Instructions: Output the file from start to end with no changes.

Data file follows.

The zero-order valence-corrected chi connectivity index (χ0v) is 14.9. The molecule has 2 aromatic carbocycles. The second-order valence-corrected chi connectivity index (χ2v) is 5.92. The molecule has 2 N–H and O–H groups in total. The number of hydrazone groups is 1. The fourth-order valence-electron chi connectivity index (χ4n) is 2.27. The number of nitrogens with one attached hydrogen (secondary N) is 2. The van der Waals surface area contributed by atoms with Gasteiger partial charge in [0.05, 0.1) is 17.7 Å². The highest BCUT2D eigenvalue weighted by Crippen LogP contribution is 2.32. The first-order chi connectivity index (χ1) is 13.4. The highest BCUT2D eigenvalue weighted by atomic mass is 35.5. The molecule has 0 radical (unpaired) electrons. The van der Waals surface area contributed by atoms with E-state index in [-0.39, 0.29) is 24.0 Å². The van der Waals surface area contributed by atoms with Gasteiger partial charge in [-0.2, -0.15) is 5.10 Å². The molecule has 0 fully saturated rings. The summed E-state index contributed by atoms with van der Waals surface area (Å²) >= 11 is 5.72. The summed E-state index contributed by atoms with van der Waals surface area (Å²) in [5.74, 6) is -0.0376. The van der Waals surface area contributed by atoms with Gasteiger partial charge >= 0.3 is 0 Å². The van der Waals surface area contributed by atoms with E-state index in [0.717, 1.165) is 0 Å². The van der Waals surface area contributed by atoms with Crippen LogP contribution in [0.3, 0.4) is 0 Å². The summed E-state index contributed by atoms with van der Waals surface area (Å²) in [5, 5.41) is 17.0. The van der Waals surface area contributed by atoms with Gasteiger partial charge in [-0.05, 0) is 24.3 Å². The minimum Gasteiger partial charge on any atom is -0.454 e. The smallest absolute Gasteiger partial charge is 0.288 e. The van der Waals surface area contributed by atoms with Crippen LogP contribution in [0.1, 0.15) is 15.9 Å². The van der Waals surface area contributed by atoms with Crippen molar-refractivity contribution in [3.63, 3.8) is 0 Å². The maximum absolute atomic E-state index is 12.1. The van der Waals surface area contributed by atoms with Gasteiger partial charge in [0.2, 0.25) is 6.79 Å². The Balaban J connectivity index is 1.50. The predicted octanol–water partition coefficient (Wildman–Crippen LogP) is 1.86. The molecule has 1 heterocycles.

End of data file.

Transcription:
The zero-order valence-corrected chi connectivity index (χ0v) is 14.9. The molecule has 2 aromatic carbocycles. The second-order valence-corrected chi connectivity index (χ2v) is 5.92. The molecule has 2 N–H and O–H groups in total. The number of hydrazone groups is 1. The fourth-order valence-electron chi connectivity index (χ4n) is 2.27. The number of nitrogens with one attached hydrogen (secondary N) is 2. The van der Waals surface area contributed by atoms with Gasteiger partial charge in [0.05, 0.1) is 17.7 Å². The highest BCUT2D eigenvalue weighted by Crippen LogP contribution is 2.32. The first-order chi connectivity index (χ1) is 13.4. The highest BCUT2D eigenvalue weighted by atomic mass is 35.5. The molecule has 0 radical (unpaired) electrons. The van der Waals surface area contributed by atoms with E-state index in [-0.39, 0.29) is 24.0 Å². The van der Waals surface area contributed by atoms with Gasteiger partial charge in [-0.2, -0.15) is 5.10 Å². The molecule has 0 fully saturated rings. The summed E-state index contributed by atoms with van der Waals surface area (Å²) >= 11 is 5.72. The summed E-state index contributed by atoms with van der Waals surface area (Å²) in [5.74, 6) is -0.0376. The van der Waals surface area contributed by atoms with Gasteiger partial charge >= 0.3 is 0 Å². The van der Waals surface area contributed by atoms with E-state index in [0.717, 1.165) is 0 Å². The van der Waals surface area contributed by atoms with Crippen LogP contribution in [0.3, 0.4) is 0 Å². The summed E-state index contributed by atoms with van der Waals surface area (Å²) in [5, 5.41) is 17.0. The van der Waals surface area contributed by atoms with Gasteiger partial charge in [-0.05, 0) is 24.3 Å². The minimum Gasteiger partial charge on any atom is -0.454 e. The smallest absolute Gasteiger partial charge is 0.288 e. The van der Waals surface area contributed by atoms with Crippen LogP contribution in [0.1, 0.15) is 15.9 Å². The van der Waals surface area contributed by atoms with Crippen molar-refractivity contribution in [3.63, 3.8) is 0 Å². The maximum absolute atomic E-state index is 12.1. The van der Waals surface area contributed by atoms with Gasteiger partial charge in [0.2, 0.25) is 6.79 Å². The Balaban J connectivity index is 1.50. The predicted octanol–water partition coefficient (Wildman–Crippen LogP) is 1.86. The molecule has 1 heterocycles.